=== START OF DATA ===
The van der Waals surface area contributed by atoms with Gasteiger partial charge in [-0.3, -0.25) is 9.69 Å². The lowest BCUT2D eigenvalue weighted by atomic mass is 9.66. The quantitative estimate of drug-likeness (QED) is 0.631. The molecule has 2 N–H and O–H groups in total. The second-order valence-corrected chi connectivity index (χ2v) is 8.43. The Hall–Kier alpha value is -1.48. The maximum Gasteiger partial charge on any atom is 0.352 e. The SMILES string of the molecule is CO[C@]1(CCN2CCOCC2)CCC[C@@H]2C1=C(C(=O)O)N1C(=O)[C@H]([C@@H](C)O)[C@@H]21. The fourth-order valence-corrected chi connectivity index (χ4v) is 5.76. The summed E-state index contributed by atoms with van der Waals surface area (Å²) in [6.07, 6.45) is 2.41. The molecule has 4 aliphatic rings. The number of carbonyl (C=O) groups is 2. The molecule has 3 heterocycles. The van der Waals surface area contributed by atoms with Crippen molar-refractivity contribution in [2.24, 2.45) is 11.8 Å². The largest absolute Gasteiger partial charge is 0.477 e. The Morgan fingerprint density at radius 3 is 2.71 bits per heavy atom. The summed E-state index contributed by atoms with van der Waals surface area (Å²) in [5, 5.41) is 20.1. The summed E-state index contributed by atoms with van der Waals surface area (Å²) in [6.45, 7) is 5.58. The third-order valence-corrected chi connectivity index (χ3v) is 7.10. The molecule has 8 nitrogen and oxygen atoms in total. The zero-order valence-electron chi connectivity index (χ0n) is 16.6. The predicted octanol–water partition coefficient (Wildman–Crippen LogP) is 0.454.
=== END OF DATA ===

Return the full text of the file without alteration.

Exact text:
The van der Waals surface area contributed by atoms with Gasteiger partial charge in [-0.3, -0.25) is 9.69 Å². The lowest BCUT2D eigenvalue weighted by atomic mass is 9.66. The quantitative estimate of drug-likeness (QED) is 0.631. The molecule has 2 N–H and O–H groups in total. The second-order valence-corrected chi connectivity index (χ2v) is 8.43. The Hall–Kier alpha value is -1.48. The maximum Gasteiger partial charge on any atom is 0.352 e. The SMILES string of the molecule is CO[C@]1(CCN2CCOCC2)CCC[C@@H]2C1=C(C(=O)O)N1C(=O)[C@H]([C@@H](C)O)[C@@H]21. The fourth-order valence-corrected chi connectivity index (χ4v) is 5.76. The summed E-state index contributed by atoms with van der Waals surface area (Å²) in [6.07, 6.45) is 2.41. The molecule has 4 aliphatic rings. The number of carbonyl (C=O) groups is 2. The molecule has 3 heterocycles. The van der Waals surface area contributed by atoms with Crippen molar-refractivity contribution in [2.24, 2.45) is 11.8 Å². The largest absolute Gasteiger partial charge is 0.477 e. The Morgan fingerprint density at radius 3 is 2.71 bits per heavy atom. The summed E-state index contributed by atoms with van der Waals surface area (Å²) in [5, 5.41) is 20.1. The summed E-state index contributed by atoms with van der Waals surface area (Å²) in [6.45, 7) is 5.58. The third-order valence-corrected chi connectivity index (χ3v) is 7.10. The molecule has 8 nitrogen and oxygen atoms in total. The zero-order valence-electron chi connectivity index (χ0n) is 16.6. The predicted octanol–water partition coefficient (Wildman–Crippen LogP) is 0.454.